Roujol S, Basha TA, Tan A, Khanna V, Chan RH, Moghari MH, Rayatzadeh H, Shaw JL, Josephson ME, Nezafat R
Volume: 60, Issue: 5, Page(s): 1308 – 1317
Sudden cardiac death is the leading cause of death in developed countries. In the majority of these cases, it is caused by a heart rhythm disorder known as ventricular arrhythmia. Identification and ablation of cardiac tissues responsible for the arrhythmia (arrhythmogenic substrate) can reduce the recurrence of ventricular arrhythmia. Invasive catheter mapping of the heart is commonly used to identify the arrthythmogenic substrate by acquiring spatially-localized voltage maps using dedicated electroanatomical mapping systems. However, current substrate mapping techniques are invasive and have several limitations, which contribute to low efficacy of ablation therapy for treatment of ventricular arrhythmia. Therefore, alternative strategies to identify the arrhythmogenic substrate are desirable.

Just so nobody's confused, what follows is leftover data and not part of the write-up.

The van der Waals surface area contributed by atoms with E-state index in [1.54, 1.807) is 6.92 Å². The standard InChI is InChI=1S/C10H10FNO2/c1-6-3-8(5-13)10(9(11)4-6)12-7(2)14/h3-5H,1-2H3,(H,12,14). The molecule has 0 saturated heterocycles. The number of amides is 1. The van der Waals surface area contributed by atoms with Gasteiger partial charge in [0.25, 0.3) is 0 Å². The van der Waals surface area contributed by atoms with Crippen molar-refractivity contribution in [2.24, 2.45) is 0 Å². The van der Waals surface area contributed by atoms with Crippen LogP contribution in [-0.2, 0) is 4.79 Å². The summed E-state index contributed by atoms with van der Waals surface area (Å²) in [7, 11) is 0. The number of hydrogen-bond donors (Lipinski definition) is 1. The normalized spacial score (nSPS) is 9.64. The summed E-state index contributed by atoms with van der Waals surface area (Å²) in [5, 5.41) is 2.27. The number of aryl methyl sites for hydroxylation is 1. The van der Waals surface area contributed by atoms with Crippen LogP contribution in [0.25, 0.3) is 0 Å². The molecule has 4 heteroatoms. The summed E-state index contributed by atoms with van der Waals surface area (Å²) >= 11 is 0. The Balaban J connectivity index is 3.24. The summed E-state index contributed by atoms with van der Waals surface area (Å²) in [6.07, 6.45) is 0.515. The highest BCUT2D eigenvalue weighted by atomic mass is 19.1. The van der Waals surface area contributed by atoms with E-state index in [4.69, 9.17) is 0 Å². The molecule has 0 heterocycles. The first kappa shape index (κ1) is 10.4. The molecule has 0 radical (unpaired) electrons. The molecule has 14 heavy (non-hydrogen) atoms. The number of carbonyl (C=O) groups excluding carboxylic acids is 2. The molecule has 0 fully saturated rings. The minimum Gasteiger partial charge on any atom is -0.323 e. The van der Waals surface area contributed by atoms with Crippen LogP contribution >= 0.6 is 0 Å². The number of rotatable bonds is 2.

Currently, myocardial scar imaging using magnetic resonance imaging (MRI) shows significant promise for arrhythmogenic substrate identification, but it is not yet known if any specific characteristic of MRI data can be used to localize these substrates and guide the ablation procedure. To investigate the potential of MRI, accurate fusion of MRI data with voltage maps is required.
In this study, a novel automatic fusion approach is proposed using both the overall heart geometry and tissue characteristics. In particular, pathological tissues can be characterized by specific electrical properties in the voltage maps, as well as certain intensity values in MRI data. The proposed method finds the optimal geometric transformation (3D translation + 3D rotation) that matches both the heart geometry and tissue characteristics. This method is shown to be superior to conventional fusion approaches which only rely on the heart geometry.